In about 1963 Janis lived with Jae Whitaker, an amateur musician who shared Janis’ passion for music. She craved the spotlight, says Jae, who took Janis to a photographer’s studio to have some publicity shots taken. The radio was always on in their apartment and they sang along with it. When they’d go to the bars, they’d sing along with the jukebox, too. It was Janis who turned Jae on to Bob Dylan. “I remember we had a little grass and a little wine, and Janis said, ‘I gotta tell you about somebody I just love. I gotta meet him one day.'” Janis put his record on the turntable and said, “Just listen to the words. He’s just wonderful.” Jae really liked his lyrics but “thought he was an old man. About sixty or seventy years old.” Jae remembers Janis listening to everything from Hank Williams and Hank Show to blues and pop songs. Bessie Smith was her idol, though. “She felt she was Bessie Smith reincarnated. She really did.”
Janis met Jae in the spring of 1963 at Gino and Carlo’s, a North Beach gay bar around the corner from the Coffee Gallery. For most of 1963 and 1964 Janis ran with a lesbian crowd, which is why Chet Helms and she drifted apart. Jae had seen Janis and Linda Gottfried hanging out at the North Beach bars, and it was Linda who first caught her eye. But Mark Evans, a bisexual man they all knew, told Jae to go after Janis instead. After all, Linda was heterosexual while Janis would swing both ways. “Jae was so cute,” remembers Linda. “She had a real short afro and looked a little like an androgynous guy. She was really sweet, and she loved Janis.” Their relationship wasn’t one-sided, though, at least not at first. Jae suspects Janis liked her partly because she was considered a catch in the lesbian community and knew old blues and R & B, but also because she was black. In truth, race was a factor for Jae, too. “We were both rebels,” she says. “I mean, I was attracted to white girls.”
Almost as soon as Janis moved in with Jae – a mere two months into their relationship – things started to go downhill. Whenever Janis was faced with a tender, considerate lover, she’d respond by radiating ambivalence. She would leave, hitchhiking for days at a time, and Jae was never sure whether Janis’ traveling companions were just friends, as she claimed, or lovers. Jae was no homebody herself in this period but says, “I was too settled for Janis, even then. For her to go off to New York or wherever and expect that she could come back and be with me – I couldn’t handle it.” And then there was Janis’ “nobody-wants-to-fuck-me” rap, which was something she used to say all the time. “What the hell you think I’m doing?” Jae would snap. “She’d say it in front of other people,” Jae recalls, “letting them know she was still available.” Jae suspects Janis did it because she thought of herself as ugly. “I didn’t think she was ugly. I thought she was very attractive. But I told her, ‘You just do some fucking ugly things.'”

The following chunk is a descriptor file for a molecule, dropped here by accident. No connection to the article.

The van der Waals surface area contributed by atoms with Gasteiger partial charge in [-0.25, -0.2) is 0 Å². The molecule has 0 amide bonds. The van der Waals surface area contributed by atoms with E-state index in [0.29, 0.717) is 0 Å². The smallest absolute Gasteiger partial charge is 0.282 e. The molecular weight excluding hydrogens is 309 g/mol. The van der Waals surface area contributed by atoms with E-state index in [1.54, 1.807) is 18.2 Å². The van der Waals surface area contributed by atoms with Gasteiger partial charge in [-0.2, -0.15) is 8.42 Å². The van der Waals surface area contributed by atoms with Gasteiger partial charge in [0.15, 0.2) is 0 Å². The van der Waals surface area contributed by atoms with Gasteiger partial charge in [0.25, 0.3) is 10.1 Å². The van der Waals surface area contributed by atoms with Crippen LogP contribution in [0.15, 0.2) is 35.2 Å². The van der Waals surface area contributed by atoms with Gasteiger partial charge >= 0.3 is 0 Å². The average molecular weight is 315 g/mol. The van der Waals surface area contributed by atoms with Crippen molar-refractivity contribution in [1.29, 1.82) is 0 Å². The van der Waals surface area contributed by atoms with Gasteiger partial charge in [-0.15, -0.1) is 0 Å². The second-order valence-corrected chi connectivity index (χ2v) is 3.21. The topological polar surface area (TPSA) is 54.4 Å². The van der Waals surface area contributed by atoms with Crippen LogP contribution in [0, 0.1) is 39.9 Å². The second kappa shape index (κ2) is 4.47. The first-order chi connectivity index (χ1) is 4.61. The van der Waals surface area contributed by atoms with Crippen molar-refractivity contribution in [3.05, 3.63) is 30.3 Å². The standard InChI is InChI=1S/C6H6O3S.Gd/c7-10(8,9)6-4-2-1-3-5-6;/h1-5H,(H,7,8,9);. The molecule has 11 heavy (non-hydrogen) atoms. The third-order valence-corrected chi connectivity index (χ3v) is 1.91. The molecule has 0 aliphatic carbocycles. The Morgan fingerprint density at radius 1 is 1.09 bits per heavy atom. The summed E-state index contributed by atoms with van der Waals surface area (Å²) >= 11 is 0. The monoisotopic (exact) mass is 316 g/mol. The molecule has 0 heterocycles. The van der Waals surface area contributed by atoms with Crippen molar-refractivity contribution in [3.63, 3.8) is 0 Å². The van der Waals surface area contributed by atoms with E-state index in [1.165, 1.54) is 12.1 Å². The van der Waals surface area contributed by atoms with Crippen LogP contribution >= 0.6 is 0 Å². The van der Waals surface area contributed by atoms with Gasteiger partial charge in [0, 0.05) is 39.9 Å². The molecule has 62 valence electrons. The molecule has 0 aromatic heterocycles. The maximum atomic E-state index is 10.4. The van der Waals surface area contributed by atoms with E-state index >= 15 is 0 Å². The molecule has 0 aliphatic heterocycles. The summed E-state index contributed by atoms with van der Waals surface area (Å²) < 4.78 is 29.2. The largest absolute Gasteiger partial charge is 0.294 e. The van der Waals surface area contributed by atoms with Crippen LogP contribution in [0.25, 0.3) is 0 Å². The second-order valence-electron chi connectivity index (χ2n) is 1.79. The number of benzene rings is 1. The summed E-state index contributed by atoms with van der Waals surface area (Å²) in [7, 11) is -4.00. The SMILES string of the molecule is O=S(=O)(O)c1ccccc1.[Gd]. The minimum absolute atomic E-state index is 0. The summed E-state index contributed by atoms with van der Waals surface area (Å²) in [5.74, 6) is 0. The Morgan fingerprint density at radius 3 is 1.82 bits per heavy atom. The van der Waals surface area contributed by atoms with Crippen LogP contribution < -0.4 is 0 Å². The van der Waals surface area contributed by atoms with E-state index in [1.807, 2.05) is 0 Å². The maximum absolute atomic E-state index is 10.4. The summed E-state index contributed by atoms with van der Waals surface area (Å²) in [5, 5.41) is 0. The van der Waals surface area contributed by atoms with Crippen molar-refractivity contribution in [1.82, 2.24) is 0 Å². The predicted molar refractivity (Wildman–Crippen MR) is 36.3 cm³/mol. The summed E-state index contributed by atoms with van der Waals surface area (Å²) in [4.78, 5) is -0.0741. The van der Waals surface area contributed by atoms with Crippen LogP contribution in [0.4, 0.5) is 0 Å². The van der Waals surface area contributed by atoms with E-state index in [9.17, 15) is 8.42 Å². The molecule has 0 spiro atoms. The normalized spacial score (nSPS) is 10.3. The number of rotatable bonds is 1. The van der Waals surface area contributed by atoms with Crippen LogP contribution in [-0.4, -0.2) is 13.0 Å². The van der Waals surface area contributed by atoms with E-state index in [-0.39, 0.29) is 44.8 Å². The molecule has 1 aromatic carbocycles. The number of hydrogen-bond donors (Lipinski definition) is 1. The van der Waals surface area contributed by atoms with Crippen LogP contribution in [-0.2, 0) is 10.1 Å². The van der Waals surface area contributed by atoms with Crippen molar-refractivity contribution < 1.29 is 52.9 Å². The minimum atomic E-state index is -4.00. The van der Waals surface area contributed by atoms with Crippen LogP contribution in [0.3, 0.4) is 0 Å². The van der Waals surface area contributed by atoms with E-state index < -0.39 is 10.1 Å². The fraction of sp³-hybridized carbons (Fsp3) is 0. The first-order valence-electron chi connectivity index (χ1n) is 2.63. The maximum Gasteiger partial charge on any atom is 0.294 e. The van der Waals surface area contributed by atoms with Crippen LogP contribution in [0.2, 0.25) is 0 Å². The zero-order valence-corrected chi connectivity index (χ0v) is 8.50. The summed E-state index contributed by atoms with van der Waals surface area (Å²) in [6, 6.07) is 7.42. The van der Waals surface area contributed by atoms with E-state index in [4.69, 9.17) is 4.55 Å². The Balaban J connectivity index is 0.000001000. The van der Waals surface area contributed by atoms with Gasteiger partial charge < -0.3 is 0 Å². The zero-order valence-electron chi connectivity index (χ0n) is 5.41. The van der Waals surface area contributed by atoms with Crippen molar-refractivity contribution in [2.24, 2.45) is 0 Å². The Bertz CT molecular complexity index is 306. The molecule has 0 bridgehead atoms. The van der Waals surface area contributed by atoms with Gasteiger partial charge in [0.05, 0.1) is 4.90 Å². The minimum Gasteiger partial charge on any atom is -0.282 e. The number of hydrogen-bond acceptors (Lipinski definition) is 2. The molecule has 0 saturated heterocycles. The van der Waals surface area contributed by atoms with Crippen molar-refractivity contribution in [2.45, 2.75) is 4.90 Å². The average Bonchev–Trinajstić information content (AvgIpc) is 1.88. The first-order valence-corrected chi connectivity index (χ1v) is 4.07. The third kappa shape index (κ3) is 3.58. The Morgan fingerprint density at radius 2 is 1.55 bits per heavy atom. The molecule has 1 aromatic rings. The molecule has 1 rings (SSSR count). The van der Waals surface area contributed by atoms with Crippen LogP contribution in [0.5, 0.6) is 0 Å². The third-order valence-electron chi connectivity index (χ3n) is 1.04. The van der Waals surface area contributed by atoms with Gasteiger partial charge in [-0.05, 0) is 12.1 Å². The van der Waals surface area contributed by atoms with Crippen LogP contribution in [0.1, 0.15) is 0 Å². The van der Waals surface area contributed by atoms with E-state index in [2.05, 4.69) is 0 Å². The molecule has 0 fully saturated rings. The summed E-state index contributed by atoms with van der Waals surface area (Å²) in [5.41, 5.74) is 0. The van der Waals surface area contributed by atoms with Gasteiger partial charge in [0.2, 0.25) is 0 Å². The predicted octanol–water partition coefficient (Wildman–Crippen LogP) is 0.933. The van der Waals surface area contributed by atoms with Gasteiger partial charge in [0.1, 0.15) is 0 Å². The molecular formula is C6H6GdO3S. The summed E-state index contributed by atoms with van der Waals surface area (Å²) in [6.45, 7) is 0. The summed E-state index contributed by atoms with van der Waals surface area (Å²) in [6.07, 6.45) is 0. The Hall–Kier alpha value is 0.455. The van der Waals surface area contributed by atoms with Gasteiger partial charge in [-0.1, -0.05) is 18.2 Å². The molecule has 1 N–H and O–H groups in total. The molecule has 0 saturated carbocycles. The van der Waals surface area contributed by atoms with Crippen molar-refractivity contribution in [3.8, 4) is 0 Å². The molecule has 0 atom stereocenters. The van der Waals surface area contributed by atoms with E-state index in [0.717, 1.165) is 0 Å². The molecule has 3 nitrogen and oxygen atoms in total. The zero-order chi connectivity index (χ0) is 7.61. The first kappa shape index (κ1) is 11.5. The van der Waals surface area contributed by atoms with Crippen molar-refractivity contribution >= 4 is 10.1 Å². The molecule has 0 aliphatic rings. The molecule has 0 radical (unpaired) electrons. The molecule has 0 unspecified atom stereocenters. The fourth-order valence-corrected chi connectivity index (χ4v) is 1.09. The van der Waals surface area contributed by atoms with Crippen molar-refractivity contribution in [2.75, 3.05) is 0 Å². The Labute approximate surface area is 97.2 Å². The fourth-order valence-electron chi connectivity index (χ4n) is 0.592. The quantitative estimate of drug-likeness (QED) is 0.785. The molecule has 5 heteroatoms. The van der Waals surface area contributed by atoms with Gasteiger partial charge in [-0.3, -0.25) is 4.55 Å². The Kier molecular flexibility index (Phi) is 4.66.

Janis tested Jae as well, constantly asking whether Jae really loved her. But Janis was so obviously ambivalent that Jae held her feelings in cheek. More than anything else, Janis created distance between her and Jae by going on about how much she wanted the proverbial white picket fence. All the talk about the white picket fence, settling down with a man, and having kids gave Jae pause. “I knew I was transitional,” she says. “yet she did move in with me. She didn’t have to. I guess in some way I gave her that white picket fence. “In early 1964 they broke up and Janis moved out. Jae saw her only infrequently after that. “Once she started going with men and shooting up, I just kinda stayed out of her life unless she called.” When Janis got in touch it was usually to ask for money, and on three or four occasions Jae gave her twenty dollars.
“Janis was a walking contadiction,” Jae says, looking back on their relationship. Janis would say she wasn’t gay, but “you could almost take anything Janis said, turn it backwards, and that would be the truth, too,” Jae observes. “I think she wanted kids, but I also think she really felt very good with a woman, yet she punished herself for that feeling. She didn’t think it was right.” When Janis picked her boyfriends, though, she chose guys that Jae thought would have given almost any woman second thoughts about heterosexuality. “I’d ask her, ‘How are you going to get this white picket fence and a child and everything when you pick up the most chickenshit assholes on the street?’ She’d say, ‘Well, I will when I’m ready.'”
Upon hearing the news of Janis’ death Jae yelled at the television. “You goddamn stupid bitch!” she shouted. “I was just so angry and hurt.”